A very attacking player, he loved to take the fight to the opposition’s camp. One of his most memorable innings was in a match en route to the World Cup final of 1983 when he scored 175 not out against Zimbabwe, rescuing India from a precarious position at 17/5 and finally turning the game in India’s favour.
He retired from cricket in 1994 and was appointed as the coach of the Indian national cricket team in 1999, but he resigned in 2000. He was awarded the Arjuna Award for 1979-80, the Padma Shri in 1982 and the Padma Bhushan in 1991.
Sachin Ramesh Tendulkar is a former cricketer and captain of the Indian team. The world famous cricketer had set many records in his career and is considered one of the greatest batsmen of all times. He is the cricketer with most centuries scored among all the cricketers and he is the only one to score more than 30,000 runs in the game.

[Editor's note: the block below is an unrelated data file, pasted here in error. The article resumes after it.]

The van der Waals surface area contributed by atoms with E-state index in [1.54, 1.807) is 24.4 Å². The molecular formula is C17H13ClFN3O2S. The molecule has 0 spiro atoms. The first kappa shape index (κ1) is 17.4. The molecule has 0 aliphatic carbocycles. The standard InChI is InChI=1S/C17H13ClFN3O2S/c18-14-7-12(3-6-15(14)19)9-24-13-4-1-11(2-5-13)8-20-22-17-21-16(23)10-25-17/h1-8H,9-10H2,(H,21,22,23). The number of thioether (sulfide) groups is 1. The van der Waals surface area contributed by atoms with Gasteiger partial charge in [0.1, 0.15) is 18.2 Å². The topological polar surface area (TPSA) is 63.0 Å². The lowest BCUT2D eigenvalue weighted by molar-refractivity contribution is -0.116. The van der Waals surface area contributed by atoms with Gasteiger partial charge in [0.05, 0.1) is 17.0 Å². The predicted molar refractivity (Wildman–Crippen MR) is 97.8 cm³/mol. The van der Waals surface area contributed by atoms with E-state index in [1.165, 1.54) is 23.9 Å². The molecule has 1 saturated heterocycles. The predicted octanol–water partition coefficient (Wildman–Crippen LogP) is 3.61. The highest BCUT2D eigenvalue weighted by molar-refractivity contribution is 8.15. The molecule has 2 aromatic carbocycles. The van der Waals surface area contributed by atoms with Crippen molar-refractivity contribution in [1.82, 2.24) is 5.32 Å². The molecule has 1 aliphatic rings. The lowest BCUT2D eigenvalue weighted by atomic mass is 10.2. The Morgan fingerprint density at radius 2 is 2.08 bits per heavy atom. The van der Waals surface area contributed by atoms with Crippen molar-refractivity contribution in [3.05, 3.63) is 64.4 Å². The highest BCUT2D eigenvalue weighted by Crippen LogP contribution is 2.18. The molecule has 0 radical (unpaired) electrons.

Ashwini Nachappa is a former athlete and an Indian film actress from Karnataka. She gained popularity during the 1980s after outrunning P.T. Usha on two separate occasions. She is popularly known as ‘Flo Jo’, or ‘Florence Griffith Joyner of India’. Like Flo Jo, Nachappa was known for her performances in the field along with her glamorous appearance. Her popularity and glamour-queen outlook brought her many film proposals, which she later accepted, only to become a well-known film actress in ‘Tollywood’, the south Indian film industry. She was honored with the Arjuna Award in the year 1990. She is also a social worker and an educationalist besides being an entrepreneur (she runs her own school). Currently, she is the president of the Bangalore Urban District Athletics Association.CGPCS Notes brings Prelims and Mains programs for CGPCS Prelims and CGPCS Mains Exam preparation. Various Programs initiated by CGPCS Notes are as follows:-